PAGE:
Church of the Ascension – Bradley Beach
Bradley Beach, founded by James J. Bradley, was incorporated as a Borough on March 28, 1893, and was given its name by its founder. Catholic residents in the Borough attended Holy Spirit Church, located in Asbury Park, under the jurisdiction of the Diocese of Trenton. The Catholic population continued to increase over the years and, in 1907, Bishop James A. McFaul instructed Fr. Thomas A. Roache, the pastor of Holy Spirit Church, to form a mission in Bradley Beach. The new mission encompassed all of Bradley Beach in addition to parts of Neptune Township and Neptune City. This new mission formed the foundation for Ascension Church.
The plans for the Church of the Ascension were drawn up in 1909 by George I. Lovatt, an architect from Philadelphia. The architecture is early English-Gothic. The altars were obtained from Italy, while the windows were purchased from Munich, Germany. A contract was signed by J.W. McShane and Fr. John J. O’Hara in Lawyer Carton’s office in Asbury Park. Lawyer Carton served as witness to the signing, which amounted to $20,000 in costs.
On August 2, 1909, Bishop McFaul appointed Fr. John J. O’Hara as the first resident Pastor of the Church of the Ascension. Initially, Fr. O’Hara celebrated Mass in the Bradley Beach Casino on the boardwalk during the summer and in the Bradley Beach Grammar School in the winter. The Parish boasted one 150 parishioners at its beginning.
History indicates that Mr. James Bradley donated property for each church in his borough. In compliance with the only stipulation made by Mr. Bradley, the Church if the Ascension was built adjacent to the Bradley Beach Grammar School. The Rectory was built on the corner of the selected property, currently located at Fletcher Lake Drive and Brinley Avenue. The cornerstone of the church was laid on July 10, 1910 by the Vicar General of the Diocese of Trenton, Msgr. John H. Fox, who was also Rector of St. Mary’s Cathedral in Trenton. The Church was later dedicated by Bishop McFaul on June 25, 1911. At that time, four Sunday Masses were celebrated in the summer and only two on Sundays in the winter.
In 1913, the Rectory, built to harmonize with the Church in both material and architecture, was completed at a cost of $11,200. George I. Lovatt was once again the architect, and William Wrifford of Camden, NJ was the contractor. With the completion of the Rectory, Fr. O’Hara left behind his former residence at 318 Fifth Avenue in Bradley Beach.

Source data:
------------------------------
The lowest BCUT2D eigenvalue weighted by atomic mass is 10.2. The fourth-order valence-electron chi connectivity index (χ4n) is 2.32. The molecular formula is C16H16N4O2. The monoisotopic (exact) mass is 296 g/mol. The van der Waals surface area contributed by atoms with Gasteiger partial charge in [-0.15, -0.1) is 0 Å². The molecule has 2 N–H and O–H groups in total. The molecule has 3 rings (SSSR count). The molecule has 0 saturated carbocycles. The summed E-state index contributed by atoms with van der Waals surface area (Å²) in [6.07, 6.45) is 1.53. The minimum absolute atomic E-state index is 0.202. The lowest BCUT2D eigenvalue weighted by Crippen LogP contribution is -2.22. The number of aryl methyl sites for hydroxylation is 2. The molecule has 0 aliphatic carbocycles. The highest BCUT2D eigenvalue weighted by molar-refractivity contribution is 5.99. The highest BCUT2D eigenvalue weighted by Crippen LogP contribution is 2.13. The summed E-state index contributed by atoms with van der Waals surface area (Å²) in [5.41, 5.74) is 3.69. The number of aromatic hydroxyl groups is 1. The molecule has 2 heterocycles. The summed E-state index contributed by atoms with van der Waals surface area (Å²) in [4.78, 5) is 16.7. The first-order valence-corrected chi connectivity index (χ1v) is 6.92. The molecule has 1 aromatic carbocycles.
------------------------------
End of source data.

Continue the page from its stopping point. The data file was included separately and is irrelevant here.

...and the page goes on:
In 1915, the basement of the Church was renovated as a Recreation Hall, with volunteers doing most of the labor. In 1943, this Recreation Hall was converted into a chapel to accommodate the growing number of people attending Mass, especially during the summer. However, this eliminated most of the social and recreational activities in the parish. In 1961, plans were made to build a Parish Center which would be available for all social and athletic activities of the parish. The cornerstone of the Ascension Parish Center was laid on August 15, 1963 by the Most Rev. George W. Ahr, Bishop of Trenton. Fr. O’Hara, by then a monsignor, his curate Fr. Garry, and trustees John Timcoe and Albert Sarada participated in the ground-breaking ceremony. Msgr. O’Hara was by then still pastor of Ascension Parish, assisted by Fr. Samuel Constance. The Center was to be a two-story building to serve many purposes:
• The lower level was to consist of a cafeteria-style room with a commercial kitchen. This has been used for parish gatherings and dinners, and at one time was used as a bingo hall.
• The lower level was also used for parish CCD classes and CYO meetings. On occasion, it was leased to the Bradley Beach Board of Education for use as a kindergarten.
• The second level was designed as a full-size gymnasium with stage. This area was not just for sporting activities, but has also been used for plays and parish socials.
On November 8, 1967, the Church of the Ascension was gutted by a horrible fire. For three hours, volunteers helplessly battled the flames. Onlookers wept as smoke poured from every window and door. Many recalled Msgr. O’Hara refusing to leave the Rectory even as it was being enveloped by thick smoke. By Noon, the interior of the once beautiful church became a charred and twisted rubble of ruin. The following day’s Asbury Park Press edition quoted Msgr. O’Hara as simply saying, “I will restore it.” All religious services were held in the Parish Center, and many area churches offered their facilities as well. With great care and planning, the Church of the Ascension was fully restored in eighteen months. The first liturgical celebration in the newly renovated church was the Sacrament of Confirmation administered on April 23, 1969.
In 1972, Msgr. O’Hara retired at the age of 92, having served more than 60 years as the parish’s pastor. He still resided, however, in the Rectory as Pastor Emeritus until his death nine months later on November 12, 1972. He was succeeded by Fr. Samuel Constance, who continued Msgr. O’Hara’s ministry of fostering a strong parish life and continuing the implementation of Vatican II changes with both gentleness and inspiration. Fr. Constance also began making badly-needed improvements almost immediately:
• April 1972: Air-conditioning was installed in the Parish Center
• January 1973: Air-conditioning was installed in the church
• April 1974: Fire and burglar alarms were installed in the church and Rectory
• June 1975: A ramp was built on the west side of the church making a side entrance to the church and chapel
• October 1977: the Sanctuary of the church was renovated.